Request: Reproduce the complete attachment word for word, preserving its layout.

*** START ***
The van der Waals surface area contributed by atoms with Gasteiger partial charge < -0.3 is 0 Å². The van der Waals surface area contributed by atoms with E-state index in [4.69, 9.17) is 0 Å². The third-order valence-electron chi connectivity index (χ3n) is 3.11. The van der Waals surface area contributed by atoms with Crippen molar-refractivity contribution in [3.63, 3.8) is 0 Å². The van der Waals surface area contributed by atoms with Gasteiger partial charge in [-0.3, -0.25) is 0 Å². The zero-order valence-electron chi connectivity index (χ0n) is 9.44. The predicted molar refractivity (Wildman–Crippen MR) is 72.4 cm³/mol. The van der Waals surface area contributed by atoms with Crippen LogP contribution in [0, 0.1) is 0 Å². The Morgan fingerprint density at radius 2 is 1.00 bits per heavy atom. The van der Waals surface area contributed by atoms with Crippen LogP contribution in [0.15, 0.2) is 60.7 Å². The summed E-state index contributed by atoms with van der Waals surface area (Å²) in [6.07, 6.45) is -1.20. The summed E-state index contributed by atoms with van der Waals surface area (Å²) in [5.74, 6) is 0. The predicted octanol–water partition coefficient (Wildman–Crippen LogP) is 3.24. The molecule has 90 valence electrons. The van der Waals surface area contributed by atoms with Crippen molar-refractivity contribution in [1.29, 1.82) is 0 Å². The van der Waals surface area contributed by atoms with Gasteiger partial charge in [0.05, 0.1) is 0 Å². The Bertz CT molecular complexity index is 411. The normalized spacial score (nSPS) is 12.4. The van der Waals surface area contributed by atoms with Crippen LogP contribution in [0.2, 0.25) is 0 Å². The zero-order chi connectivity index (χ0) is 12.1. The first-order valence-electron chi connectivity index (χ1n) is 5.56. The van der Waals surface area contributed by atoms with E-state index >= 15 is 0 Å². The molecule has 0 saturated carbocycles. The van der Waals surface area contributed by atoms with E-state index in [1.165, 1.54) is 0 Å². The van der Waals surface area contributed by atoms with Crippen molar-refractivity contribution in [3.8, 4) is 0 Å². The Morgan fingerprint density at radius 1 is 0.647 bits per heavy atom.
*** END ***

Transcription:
The van der Waals surface area contributed by atoms with Gasteiger partial charge < -0.3 is 0 Å². The van der Waals surface area contributed by atoms with E-state index in [4.69, 9.17) is 0 Å². The third-order valence-electron chi connectivity index (χ3n) is 3.11. The van der Waals surface area contributed by atoms with Crippen molar-refractivity contribution in [3.63, 3.8) is 0 Å². The van der Waals surface area contributed by atoms with Gasteiger partial charge in [-0.3, -0.25) is 0 Å². The zero-order valence-electron chi connectivity index (χ0n) is 9.44. The predicted molar refractivity (Wildman–Crippen MR) is 72.4 cm³/mol. The van der Waals surface area contributed by atoms with Crippen LogP contribution in [0, 0.1) is 0 Å². The Morgan fingerprint density at radius 2 is 1.00 bits per heavy atom. The van der Waals surface area contributed by atoms with Crippen LogP contribution in [0.15, 0.2) is 60.7 Å². The summed E-state index contributed by atoms with van der Waals surface area (Å²) in [6.07, 6.45) is -1.20. The summed E-state index contributed by atoms with van der Waals surface area (Å²) in [5.74, 6) is 0. The predicted octanol–water partition coefficient (Wildman–Crippen LogP) is 3.24. The molecule has 90 valence electrons. The van der Waals surface area contributed by atoms with Crippen molar-refractivity contribution in [1.29, 1.82) is 0 Å². The van der Waals surface area contributed by atoms with Gasteiger partial charge in [0.05, 0.1) is 0 Å². The Bertz CT molecular complexity index is 411. The normalized spacial score (nSPS) is 12.4. The van der Waals surface area contributed by atoms with Crippen LogP contribution in [0.2, 0.25) is 0 Å². The zero-order chi connectivity index (χ0) is 12.1. The first-order valence-electron chi connectivity index (χ1n) is 5.56. The van der Waals surface area contributed by atoms with E-state index >= 15 is 0 Å². The molecule has 0 saturated carbocycles. The van der Waals surface area contributed by atoms with E-state index in [1.165, 1.54) is 0 Å². The van der Waals surface area contributed by atoms with Crippen molar-refractivity contribution in [3.8, 4) is 0 Å². The Morgan fingerprint density at radius 1 is 0.647 bits per heavy atom.